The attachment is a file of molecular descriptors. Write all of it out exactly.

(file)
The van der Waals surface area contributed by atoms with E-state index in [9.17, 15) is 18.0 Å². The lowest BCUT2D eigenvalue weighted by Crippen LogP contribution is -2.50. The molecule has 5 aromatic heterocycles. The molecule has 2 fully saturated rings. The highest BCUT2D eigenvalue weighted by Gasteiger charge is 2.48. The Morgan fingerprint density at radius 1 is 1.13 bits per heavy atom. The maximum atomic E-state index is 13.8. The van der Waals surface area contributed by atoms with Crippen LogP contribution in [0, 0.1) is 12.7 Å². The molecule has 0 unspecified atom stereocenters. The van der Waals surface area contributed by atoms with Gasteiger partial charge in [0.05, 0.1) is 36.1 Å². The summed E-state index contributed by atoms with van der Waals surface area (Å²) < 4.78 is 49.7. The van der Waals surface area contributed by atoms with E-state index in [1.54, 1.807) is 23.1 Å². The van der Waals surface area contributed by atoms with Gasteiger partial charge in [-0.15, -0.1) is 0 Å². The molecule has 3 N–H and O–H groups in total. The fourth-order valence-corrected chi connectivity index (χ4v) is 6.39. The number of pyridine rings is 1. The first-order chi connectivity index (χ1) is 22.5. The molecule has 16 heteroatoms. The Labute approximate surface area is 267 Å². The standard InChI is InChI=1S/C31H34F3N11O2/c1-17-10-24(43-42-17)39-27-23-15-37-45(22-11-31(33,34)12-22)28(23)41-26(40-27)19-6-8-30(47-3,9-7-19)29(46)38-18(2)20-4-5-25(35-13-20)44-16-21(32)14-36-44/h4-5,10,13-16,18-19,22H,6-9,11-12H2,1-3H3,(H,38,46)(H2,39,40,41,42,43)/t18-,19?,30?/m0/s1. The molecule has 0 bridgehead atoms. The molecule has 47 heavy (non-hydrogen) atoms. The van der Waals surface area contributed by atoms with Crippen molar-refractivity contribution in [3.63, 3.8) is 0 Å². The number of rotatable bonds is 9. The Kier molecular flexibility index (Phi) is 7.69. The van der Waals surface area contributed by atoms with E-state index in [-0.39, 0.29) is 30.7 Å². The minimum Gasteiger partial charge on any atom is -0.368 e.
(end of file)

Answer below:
The van der Waals surface area contributed by atoms with E-state index in [9.17, 15) is 18.0 Å². The lowest BCUT2D eigenvalue weighted by Crippen LogP contribution is -2.50. The molecule has 5 aromatic heterocycles. The molecule has 2 fully saturated rings. The highest BCUT2D eigenvalue weighted by Gasteiger charge is 2.48. The Morgan fingerprint density at radius 1 is 1.13 bits per heavy atom. The maximum atomic E-state index is 13.8. The van der Waals surface area contributed by atoms with Crippen LogP contribution in [0, 0.1) is 12.7 Å². The molecule has 0 unspecified atom stereocenters. The van der Waals surface area contributed by atoms with Gasteiger partial charge in [0.05, 0.1) is 36.1 Å². The summed E-state index contributed by atoms with van der Waals surface area (Å²) < 4.78 is 49.7. The van der Waals surface area contributed by atoms with E-state index in [1.54, 1.807) is 23.1 Å². The van der Waals surface area contributed by atoms with Gasteiger partial charge in [-0.15, -0.1) is 0 Å². The molecule has 3 N–H and O–H groups in total. The fourth-order valence-corrected chi connectivity index (χ4v) is 6.39. The number of pyridine rings is 1. The first-order chi connectivity index (χ1) is 22.5. The molecule has 16 heteroatoms. The Labute approximate surface area is 267 Å². The standard InChI is InChI=1S/C31H34F3N11O2/c1-17-10-24(43-42-17)39-27-23-15-37-45(22-11-31(33,34)12-22)28(23)41-26(40-27)19-6-8-30(47-3,9-7-19)29(46)38-18(2)20-4-5-25(35-13-20)44-16-21(32)14-36-44/h4-5,10,13-16,18-19,22H,6-9,11-12H2,1-3H3,(H,38,46)(H2,39,40,41,42,43)/t18-,19?,30?/m0/s1. The molecule has 0 bridgehead atoms. The molecule has 47 heavy (non-hydrogen) atoms. The van der Waals surface area contributed by atoms with Crippen molar-refractivity contribution in [3.63, 3.8) is 0 Å². The number of rotatable bonds is 9. The Kier molecular flexibility index (Phi) is 7.69. The van der Waals surface area contributed by atoms with E-state index in [-0.39, 0.29) is 30.7 Å². The minimum Gasteiger partial charge on any atom is -0.368 e.